Larix × czekanowskii / Czekanowski's larch

Larix × czekanowskii, first described in 1913 by Władysław Szafer (1886 – 1970), is commonly known as Czekanowski's larch. It is a natural larch hybrid, between the two species, Siberian larch (Larix sibirica) and Dahurian larch (Larix gmelinii). The epithet honors Polish geologist, A.P. Czekanowski, who studied the Siberia's Lake Baikal basin in the early 1860's, and who was its first collector of botanical material for this tree.

Description. Czekanowski's larch's characteristics overlap those of its two closely-related parent species:

  • Seed cones are about 1.2 inches (3 cm) long, small for a Siberian larch and too large for a Dahurian larch. Seed scales differ as well, bending outward at maturity, somewhat like those of Japanese larch (L. Kaempferi), rather than being flat or inward-bending.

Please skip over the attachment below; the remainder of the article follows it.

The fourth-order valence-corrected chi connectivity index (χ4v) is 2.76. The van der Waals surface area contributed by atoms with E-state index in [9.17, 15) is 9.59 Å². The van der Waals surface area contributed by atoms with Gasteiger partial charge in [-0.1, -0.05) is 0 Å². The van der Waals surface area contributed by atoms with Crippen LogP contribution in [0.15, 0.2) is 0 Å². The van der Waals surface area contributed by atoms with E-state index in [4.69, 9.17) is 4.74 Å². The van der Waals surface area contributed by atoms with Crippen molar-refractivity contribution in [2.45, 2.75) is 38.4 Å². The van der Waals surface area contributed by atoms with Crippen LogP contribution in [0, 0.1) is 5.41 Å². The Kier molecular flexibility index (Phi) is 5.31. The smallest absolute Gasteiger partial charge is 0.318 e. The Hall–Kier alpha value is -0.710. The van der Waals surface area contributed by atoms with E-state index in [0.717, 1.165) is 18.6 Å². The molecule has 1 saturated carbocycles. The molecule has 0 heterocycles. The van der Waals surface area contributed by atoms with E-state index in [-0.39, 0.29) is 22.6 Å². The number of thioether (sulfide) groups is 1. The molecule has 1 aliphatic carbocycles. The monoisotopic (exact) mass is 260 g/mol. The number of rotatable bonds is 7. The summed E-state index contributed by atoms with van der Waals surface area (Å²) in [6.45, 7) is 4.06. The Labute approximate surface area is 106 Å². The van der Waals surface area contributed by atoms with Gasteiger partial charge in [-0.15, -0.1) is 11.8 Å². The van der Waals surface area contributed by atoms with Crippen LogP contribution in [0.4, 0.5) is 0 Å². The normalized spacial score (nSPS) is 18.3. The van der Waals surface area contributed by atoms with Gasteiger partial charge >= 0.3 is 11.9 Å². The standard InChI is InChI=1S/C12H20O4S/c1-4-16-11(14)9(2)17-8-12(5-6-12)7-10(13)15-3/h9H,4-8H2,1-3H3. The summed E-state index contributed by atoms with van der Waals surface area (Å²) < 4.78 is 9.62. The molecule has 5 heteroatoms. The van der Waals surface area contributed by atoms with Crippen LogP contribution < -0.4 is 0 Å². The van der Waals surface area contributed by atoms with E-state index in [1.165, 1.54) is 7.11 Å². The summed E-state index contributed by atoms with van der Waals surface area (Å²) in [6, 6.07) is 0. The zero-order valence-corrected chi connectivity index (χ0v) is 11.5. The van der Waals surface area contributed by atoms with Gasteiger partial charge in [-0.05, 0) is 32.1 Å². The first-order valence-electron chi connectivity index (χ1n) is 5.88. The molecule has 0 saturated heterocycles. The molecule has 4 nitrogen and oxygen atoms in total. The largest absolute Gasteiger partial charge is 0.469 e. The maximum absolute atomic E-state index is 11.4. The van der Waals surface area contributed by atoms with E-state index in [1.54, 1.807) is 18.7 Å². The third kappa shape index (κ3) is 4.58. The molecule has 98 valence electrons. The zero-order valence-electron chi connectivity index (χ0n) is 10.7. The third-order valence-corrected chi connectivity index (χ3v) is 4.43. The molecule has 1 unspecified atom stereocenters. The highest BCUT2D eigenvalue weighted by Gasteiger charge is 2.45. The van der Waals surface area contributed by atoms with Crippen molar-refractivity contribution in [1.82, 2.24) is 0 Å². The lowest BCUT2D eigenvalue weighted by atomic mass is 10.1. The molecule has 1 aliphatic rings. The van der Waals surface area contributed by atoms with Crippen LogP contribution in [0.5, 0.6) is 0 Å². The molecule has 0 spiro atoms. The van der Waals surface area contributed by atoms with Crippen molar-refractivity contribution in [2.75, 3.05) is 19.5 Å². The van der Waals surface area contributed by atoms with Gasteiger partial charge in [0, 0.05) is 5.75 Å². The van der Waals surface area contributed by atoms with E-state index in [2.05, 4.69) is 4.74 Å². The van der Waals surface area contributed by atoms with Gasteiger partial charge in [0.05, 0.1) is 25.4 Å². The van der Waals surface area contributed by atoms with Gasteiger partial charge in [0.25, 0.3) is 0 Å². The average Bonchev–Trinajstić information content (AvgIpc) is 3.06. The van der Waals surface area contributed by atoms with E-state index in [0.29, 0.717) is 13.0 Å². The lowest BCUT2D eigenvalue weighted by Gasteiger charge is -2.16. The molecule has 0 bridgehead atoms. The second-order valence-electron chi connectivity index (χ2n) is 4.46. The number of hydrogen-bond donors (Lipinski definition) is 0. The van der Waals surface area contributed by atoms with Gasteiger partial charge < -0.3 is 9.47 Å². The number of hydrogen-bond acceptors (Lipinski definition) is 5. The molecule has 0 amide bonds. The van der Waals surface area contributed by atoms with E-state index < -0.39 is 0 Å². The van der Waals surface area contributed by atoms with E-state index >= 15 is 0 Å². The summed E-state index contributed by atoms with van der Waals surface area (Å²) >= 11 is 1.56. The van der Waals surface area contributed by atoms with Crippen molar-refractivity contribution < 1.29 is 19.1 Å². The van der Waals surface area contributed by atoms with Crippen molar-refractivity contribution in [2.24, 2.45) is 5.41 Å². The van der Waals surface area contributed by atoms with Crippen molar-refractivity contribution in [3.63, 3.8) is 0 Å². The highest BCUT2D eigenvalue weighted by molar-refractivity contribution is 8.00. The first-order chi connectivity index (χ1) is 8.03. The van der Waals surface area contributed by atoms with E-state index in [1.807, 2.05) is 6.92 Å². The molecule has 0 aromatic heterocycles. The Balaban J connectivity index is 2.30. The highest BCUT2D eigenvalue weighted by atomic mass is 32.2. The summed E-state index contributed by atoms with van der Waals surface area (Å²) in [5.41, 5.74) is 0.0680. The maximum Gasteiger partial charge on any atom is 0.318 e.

In addition, the seed scales are a bit reddish and hairy on the outer faces, intermediate to the densely pubescent scales of Siberian larch and generally hairless scales of Dahurian larch.
This hybrid does not present the hybrid vigor present in the Dunkeld larch (L. × marschlinsii).

Distribution. This hybrid is native to Russia from central Siberia from lake Baikal along a wide swath stretching to the mouth of the Yenisei River.

Larix × czekanowskii, on Khoboy cape, Olkhon, Russia.
Photo by Konstantin Malanchev
Larix × czekanowskii, — a closeup of foliage and seed cone detail.
Photo by UFA Botanical Garden, Russia